Wednesday, May 28, 2008

Mountain Valley 10 Miler


This was the second annual Mountain Valley 10 miler, located in Keezletown, VA. The course is mostly rolling hills and runs alongside the beautiful base of Massanutten Mountain. Since I began running races in 2004, I have logged 785 race miles in 18 events. That is an average of 43.6 miles per event, and that is not a miscalculation or typo. The events I run are ultramarathons, or races over the traditional 26.2 mile marathon distance.

The Mountain Valley 10 Miler was my first non super long distance race. A mere 10 miles. However, this race reminded me alot of when I first started running. Not because of what I experienced, but because of what one of my friends experienced. About a month ago, I read about this 10 mile race in a small ad in the local paper. It was low key, fairly new, and would have fewer than 50 runners. I thought it would be a fun race for me, but a better race for my friend John Fontana. John had recently signed up to run the Rock 'N Roll half marathon in VA beach. He had decided to take on the physical challenge of running 13.1 miles. John was a standout cross country runner in high school, so the tools for running were there, they just needed to be re-sharpened. The main challenge is the distance, and mentally knowing that he will need to run the equivalent of a 5k, plus an additional 10 miles. Thus, the 10 miler would prove to be a key training run in overcoming the mental hurdle of a half marathon. If John could finish a 10 miler, he could absolutely finish a half marathon.

May 24th Race day!

Me and John got up at about 6am. We drove to a local bagel shop for some breakfast before heading to the race. The weather was perfect. Low 60's, sunny, with a decent breeze. We both register ourselves, get our t-shirts, and bib numbers. We had about 40 minutes of down time before the race in which we did some light stretching and a short jog. I honestly couldn't tell if John was nervous or not. I was pretty laid back, so hopefully that helped. The other runners showed up all looked pretty serious. I had a feeling it was going to be a fast group. I recognized some former elite college runners and my friend Jack, who had just run the Boston marathon in an impressive 2:57.

The RACE begins! We line up at the start...and then GO! 8:03 am. I hit my stopwatch so I can keep track of John's pace and mile split times. The group goes out fast, and the front runners are already distancing from the pack. I initially thought we started too fast, but we clocked the first mile in at 8:33. At this point I told John that he would control the pace of the run. I did not want John to run my pace, but me to run his. The next couple of miles gradually climb until about 3 miles into the race. John's pace was still pretty good, and we were taking advantage of the "flatter" road sections. The road was mostly open, and the wind was both good and bad. It felt nice to have a breeze, but sometimes the headwind seemed to slow things down.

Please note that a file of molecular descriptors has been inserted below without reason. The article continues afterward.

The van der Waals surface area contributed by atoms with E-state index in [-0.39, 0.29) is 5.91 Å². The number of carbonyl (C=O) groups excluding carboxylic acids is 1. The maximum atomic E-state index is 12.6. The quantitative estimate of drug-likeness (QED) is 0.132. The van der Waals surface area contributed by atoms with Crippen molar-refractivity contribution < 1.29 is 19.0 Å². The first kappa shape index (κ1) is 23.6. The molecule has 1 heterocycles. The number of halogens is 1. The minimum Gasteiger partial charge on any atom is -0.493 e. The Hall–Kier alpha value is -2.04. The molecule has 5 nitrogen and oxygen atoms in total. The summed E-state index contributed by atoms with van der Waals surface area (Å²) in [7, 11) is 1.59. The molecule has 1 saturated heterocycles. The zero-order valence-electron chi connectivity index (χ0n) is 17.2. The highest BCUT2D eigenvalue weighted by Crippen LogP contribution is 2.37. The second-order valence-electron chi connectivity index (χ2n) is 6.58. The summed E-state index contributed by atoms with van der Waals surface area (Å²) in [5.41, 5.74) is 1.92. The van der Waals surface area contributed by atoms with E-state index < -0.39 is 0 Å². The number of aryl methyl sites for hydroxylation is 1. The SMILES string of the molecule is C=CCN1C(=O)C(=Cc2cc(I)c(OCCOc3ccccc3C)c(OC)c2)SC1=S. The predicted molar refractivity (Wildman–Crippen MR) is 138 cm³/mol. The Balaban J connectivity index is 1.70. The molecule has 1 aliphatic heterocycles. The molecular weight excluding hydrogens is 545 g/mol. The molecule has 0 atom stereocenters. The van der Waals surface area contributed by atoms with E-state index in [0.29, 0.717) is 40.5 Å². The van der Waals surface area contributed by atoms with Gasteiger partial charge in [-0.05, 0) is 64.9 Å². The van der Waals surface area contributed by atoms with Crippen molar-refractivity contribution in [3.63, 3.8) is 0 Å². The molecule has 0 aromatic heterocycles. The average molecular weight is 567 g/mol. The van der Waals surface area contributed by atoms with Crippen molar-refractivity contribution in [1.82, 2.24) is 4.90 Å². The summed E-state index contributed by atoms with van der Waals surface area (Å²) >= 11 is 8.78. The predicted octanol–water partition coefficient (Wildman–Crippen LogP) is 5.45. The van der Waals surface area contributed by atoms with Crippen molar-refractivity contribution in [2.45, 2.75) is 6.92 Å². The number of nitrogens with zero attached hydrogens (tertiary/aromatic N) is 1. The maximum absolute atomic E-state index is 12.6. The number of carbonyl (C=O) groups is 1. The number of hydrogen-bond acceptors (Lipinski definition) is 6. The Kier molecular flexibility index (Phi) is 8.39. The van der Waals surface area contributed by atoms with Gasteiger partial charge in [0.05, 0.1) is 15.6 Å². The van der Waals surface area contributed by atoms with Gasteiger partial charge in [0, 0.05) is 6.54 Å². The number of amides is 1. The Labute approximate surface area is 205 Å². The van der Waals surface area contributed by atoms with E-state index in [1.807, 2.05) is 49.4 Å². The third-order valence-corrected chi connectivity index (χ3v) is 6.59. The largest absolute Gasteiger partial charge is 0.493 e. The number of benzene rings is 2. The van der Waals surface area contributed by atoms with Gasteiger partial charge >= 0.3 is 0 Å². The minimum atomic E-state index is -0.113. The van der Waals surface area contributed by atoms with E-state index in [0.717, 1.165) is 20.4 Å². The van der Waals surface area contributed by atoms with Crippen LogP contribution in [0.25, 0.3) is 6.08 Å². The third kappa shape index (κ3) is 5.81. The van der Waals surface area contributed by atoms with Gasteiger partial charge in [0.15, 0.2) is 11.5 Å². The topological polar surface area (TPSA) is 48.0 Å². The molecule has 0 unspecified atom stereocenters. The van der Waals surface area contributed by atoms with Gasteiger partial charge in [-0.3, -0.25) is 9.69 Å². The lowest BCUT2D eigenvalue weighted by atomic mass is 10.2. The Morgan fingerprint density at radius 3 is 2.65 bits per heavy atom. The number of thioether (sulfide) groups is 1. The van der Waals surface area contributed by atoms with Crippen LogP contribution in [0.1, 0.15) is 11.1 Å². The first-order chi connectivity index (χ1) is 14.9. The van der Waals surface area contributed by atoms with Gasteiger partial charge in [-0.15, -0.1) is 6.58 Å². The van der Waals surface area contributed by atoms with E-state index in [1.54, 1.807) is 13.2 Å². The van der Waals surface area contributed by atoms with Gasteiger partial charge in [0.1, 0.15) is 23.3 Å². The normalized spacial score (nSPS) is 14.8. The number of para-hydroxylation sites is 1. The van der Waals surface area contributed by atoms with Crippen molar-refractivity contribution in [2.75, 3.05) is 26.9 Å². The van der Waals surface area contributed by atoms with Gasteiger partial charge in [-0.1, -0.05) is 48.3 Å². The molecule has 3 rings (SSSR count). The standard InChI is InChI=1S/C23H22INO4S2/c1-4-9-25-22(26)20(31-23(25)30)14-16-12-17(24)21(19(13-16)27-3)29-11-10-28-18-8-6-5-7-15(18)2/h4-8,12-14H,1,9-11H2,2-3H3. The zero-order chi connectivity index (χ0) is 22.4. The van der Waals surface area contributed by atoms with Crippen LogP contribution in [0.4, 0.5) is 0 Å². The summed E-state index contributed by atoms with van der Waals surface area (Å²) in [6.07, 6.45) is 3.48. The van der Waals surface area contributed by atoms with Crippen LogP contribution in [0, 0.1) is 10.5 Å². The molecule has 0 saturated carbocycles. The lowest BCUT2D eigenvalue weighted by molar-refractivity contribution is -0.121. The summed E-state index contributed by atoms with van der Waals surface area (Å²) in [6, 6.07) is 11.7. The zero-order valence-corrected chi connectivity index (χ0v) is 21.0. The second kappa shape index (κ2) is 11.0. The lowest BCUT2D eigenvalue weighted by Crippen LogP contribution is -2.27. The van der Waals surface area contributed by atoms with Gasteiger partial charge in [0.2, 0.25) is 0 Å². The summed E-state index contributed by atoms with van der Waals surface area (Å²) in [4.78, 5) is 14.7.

3.5 miles- This is where the climbs start. I mentioned this to John, so he seemed pretty ready for the vertical running. This big hill went for about a mile, and John was able to run the entire thing in impressive fashion. However, the hill descends as steep as it goes up, which can take a toll on your legs. That was supposedly the only big hill....it wasn't.

5 miles: I told John he was now in uncharted territory. His longest run previously was 5 miles. From this point, he would have to run twice as far as he ever had. A big challenge for anyone, but he was up for it. The only question was how John's body would respond to the extra miles.

6 miles: More hills. This section was a surprise, since we ended up going up another steep hill. I think this is the only spot that gave John trouble. The road got so steep that running and walking would be about the same speed. Needless to say these were the slowest miles of the race. So we walked a few feet, got to the top of the climb, and began running again. The next few miles after this were mostly flat like we thought.

7-8 miles: Didn't do much chit chat. I wanted John to be in his zone. I occasionally asked how he felt, and if the pace was ok. This is probably where the fun part of running becomes more serious. You're initial adrenaline wears off, you might be a little hungry and thirsty, and you want to stay strong for the next two miles. Your thoughts focus more on your breathing, strides, and your listening to your body.